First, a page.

After completing the program in 2016, The Johnnys have since been creating music. Dave says Valentina and Britney are “backing vocalists with us and they’ve really had an impact on us in terms of their energy and their positivity, aside from the fact that they’re incredible singers. You can give them anything to do and they can hit those notes without breaking a sweat.” The music The Johnnys produce has depth and meaning behind each verse but remains pure rock ’n’ roll. Dave says they have found a balance between catchy, beats oriented music, but with lyrics that give you something to think about without being preachy. “I’m happy to have hit that balance…because no one wants to be talked down to. We’re really trying to find that balance to have our lyrics be socially and politically progressive but never lose our sense of fun.”
The group is also very diverse, as Dave adds, “It’s an interesting lineup we have because we have people from different generations, different backgrounds, genders, and sexual orientations. It’s not something we ever aimed to have and it’s something I’m really happy about…it helps our music speak to a wider audience.” Veronica identifies as a Two-Spirit, Métis-Cree, cis woman and it impacts the work she does both within, as well as outside, the group. “It’s important to understand that identity is something very personal and it’s important for us to be mindful of that. It’s important to me because it’s part of my identity and the queer community is close to my heart. Other members of our band are very much part of the queer community.”
Veronica holds a Two-Spirit drum circle where she lives, as well as works with youth through her business IndigenEd, where she delivers cultural education through workshops. She says, “Everything I am involved in, whether it’s my visual art, whether it’s The Johnnys art, whether its Veronica Johnny Music where it’s more hand drumming and singer/songwriter type music, and through my workshops, it’s all about creating an understanding and healing while bringing out good energy into the world. That’s my full intention with everything I’m involved in.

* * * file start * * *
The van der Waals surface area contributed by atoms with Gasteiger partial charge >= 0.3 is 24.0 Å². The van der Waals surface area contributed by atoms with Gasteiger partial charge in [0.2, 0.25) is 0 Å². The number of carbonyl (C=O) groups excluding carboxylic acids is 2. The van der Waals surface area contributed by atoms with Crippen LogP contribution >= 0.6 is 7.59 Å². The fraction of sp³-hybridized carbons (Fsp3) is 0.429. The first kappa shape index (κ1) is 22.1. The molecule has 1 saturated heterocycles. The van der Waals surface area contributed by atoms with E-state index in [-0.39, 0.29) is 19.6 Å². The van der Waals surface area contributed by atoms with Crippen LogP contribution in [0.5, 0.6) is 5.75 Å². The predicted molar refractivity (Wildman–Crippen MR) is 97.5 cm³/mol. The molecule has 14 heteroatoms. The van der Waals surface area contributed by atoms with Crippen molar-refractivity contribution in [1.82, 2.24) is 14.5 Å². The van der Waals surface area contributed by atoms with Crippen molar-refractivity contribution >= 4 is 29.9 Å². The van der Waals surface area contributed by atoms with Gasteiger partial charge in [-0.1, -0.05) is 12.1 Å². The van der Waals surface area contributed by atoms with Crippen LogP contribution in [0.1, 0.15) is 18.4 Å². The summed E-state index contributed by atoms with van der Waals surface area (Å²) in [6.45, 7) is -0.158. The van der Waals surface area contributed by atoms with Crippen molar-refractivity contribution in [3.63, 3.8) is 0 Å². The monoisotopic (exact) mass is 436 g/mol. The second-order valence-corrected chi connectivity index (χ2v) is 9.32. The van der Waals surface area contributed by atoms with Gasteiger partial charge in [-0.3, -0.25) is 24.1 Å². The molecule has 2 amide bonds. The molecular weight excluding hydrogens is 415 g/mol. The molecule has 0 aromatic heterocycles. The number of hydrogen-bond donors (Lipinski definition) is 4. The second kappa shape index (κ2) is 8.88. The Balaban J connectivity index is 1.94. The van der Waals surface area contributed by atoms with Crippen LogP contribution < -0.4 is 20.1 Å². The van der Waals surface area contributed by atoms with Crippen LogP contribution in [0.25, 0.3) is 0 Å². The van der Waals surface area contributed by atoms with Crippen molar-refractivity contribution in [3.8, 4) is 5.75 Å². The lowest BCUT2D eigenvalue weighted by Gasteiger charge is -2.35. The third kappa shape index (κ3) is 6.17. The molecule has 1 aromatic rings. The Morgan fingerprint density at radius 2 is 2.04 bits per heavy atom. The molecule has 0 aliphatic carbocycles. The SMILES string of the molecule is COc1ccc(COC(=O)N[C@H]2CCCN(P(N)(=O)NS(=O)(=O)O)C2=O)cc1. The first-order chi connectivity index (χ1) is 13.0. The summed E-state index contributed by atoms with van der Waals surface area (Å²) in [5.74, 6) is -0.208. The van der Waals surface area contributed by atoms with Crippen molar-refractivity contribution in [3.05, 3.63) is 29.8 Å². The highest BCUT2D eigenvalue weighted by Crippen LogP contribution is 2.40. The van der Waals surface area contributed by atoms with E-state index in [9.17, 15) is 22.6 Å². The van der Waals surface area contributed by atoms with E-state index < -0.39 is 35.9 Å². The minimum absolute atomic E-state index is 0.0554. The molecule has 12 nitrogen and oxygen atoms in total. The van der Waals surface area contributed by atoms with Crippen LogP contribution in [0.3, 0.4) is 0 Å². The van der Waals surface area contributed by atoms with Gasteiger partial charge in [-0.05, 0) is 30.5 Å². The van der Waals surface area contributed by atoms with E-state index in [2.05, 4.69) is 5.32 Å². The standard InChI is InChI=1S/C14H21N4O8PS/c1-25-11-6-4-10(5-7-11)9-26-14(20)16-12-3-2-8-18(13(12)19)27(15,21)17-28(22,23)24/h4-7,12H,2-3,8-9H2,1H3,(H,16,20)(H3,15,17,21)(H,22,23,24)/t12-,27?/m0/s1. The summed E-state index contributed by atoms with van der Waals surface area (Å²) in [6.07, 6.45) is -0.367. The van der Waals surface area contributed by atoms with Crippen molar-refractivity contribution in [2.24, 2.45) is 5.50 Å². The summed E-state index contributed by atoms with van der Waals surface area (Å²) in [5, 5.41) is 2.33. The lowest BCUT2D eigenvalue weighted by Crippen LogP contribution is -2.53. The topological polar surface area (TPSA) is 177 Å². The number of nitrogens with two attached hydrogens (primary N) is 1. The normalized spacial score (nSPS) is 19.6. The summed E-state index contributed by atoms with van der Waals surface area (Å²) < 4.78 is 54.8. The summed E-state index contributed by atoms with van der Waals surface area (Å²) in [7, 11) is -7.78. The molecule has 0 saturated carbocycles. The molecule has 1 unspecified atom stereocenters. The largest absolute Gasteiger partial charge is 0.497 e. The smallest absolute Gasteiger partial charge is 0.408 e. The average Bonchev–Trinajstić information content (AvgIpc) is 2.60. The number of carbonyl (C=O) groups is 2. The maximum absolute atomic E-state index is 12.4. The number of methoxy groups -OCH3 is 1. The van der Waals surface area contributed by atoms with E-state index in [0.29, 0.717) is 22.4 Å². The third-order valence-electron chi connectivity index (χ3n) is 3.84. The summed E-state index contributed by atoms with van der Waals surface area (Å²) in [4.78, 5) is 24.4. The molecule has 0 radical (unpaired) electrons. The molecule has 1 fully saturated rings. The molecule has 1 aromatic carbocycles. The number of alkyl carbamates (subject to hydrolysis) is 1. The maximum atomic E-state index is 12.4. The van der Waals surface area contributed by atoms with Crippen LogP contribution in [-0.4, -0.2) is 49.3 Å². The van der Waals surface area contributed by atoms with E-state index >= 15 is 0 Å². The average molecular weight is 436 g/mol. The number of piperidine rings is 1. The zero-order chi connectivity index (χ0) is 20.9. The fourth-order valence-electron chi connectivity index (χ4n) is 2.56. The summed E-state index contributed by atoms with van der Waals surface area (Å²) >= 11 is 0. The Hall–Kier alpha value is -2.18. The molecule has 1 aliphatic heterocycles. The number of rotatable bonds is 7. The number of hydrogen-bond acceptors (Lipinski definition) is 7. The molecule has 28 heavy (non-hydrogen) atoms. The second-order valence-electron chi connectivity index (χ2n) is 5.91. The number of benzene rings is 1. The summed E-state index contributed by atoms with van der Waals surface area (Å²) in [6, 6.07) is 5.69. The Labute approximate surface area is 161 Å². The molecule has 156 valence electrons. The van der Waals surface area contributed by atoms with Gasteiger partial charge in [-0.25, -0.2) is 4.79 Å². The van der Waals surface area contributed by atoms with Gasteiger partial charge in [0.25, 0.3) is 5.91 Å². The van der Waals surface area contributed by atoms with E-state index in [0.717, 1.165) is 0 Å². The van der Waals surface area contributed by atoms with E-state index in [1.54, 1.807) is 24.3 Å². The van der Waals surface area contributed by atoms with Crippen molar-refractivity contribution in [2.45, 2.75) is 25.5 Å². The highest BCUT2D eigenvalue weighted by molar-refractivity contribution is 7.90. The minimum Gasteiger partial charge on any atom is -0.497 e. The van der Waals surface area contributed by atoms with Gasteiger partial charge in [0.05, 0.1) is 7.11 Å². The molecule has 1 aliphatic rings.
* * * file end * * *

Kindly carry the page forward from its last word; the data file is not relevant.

The album, Leathers and Feathers, which you can go listen to now, has a song in particular titled Your Girl that is in partnership with Convoy 4 Action. Veronica says, “Convoy 4 Action is about holding the Canadian Government accountable for the 231 recommendations that were made as part of the National Inquiry of missing and murdered Indigenous women and girls… Your Girl is a song written to people who don’t think it’s an issue for them or they don’t understand that if it can happen to our women, it can happen to anyone.”
The last song on the album that follows Your Girl is Nisakihtan Kiya Kisoskatowin and is written and sang completely in Veronica’s Indigenous language, Nehiyawewin. “I’m all about decolonization, retribalization, healing, connecting with the land, helping people do their own healing through music and art, and encouraging connectedness because we are one people. You’ll hear stuff like that in the lyrics, you’ll hear a lot of our belief systems in our music and you’ll see it,” she says. With partial funding by the Ontario Arts Council, Leathers and Feathers is an album that speaks on issues important to Indigenous people, while maintaining the familiar rock ’n’ roll sound.
Written By: Alexandra Few